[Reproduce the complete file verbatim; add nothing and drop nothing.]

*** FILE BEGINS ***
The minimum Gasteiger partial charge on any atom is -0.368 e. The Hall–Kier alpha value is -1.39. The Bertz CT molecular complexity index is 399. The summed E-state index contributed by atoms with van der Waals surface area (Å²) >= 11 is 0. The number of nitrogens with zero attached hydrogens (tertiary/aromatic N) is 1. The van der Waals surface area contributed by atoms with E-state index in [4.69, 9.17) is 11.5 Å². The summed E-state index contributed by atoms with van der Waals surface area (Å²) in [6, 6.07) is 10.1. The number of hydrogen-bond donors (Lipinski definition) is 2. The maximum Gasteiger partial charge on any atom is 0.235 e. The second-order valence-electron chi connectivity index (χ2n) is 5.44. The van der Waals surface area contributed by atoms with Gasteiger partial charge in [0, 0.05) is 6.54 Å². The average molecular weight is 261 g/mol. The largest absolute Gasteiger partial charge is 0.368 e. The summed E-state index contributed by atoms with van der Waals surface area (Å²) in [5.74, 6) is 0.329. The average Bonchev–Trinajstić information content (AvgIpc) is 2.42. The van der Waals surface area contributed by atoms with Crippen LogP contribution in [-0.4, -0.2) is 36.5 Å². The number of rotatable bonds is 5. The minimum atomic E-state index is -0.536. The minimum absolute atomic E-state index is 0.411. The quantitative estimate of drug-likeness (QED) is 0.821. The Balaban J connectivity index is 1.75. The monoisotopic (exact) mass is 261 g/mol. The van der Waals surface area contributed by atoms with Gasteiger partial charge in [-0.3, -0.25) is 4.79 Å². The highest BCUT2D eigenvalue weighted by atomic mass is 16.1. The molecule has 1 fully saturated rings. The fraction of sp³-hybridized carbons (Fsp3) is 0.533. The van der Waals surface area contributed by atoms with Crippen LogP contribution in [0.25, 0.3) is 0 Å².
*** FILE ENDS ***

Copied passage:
The minimum Gasteiger partial charge on any atom is -0.368 e. The Hall–Kier alpha value is -1.39. The Bertz CT molecular complexity index is 399. The summed E-state index contributed by atoms with van der Waals surface area (Å²) >= 11 is 0. The number of nitrogens with zero attached hydrogens (tertiary/aromatic N) is 1. The van der Waals surface area contributed by atoms with E-state index in [4.69, 9.17) is 11.5 Å². The summed E-state index contributed by atoms with van der Waals surface area (Å²) in [6, 6.07) is 10.1. The number of hydrogen-bond donors (Lipinski definition) is 2. The maximum Gasteiger partial charge on any atom is 0.235 e. The second-order valence-electron chi connectivity index (χ2n) is 5.44. The van der Waals surface area contributed by atoms with Gasteiger partial charge in [0, 0.05) is 6.54 Å². The average molecular weight is 261 g/mol. The largest absolute Gasteiger partial charge is 0.368 e. The summed E-state index contributed by atoms with van der Waals surface area (Å²) in [5.74, 6) is 0.329. The average Bonchev–Trinajstić information content (AvgIpc) is 2.42. The van der Waals surface area contributed by atoms with Crippen LogP contribution in [-0.4, -0.2) is 36.5 Å². The number of rotatable bonds is 5. The minimum atomic E-state index is -0.536. The minimum absolute atomic E-state index is 0.411. The quantitative estimate of drug-likeness (QED) is 0.821. The Balaban J connectivity index is 1.75. The monoisotopic (exact) mass is 261 g/mol. The van der Waals surface area contributed by atoms with Gasteiger partial charge in [-0.3, -0.25) is 4.79 Å². The highest BCUT2D eigenvalue weighted by atomic mass is 16.1. The molecule has 1 fully saturated rings. The fraction of sp³-hybridized carbons (Fsp3) is 0.533. The van der Waals surface area contributed by atoms with Crippen LogP contribution in [0.25, 0.3) is 0 Å².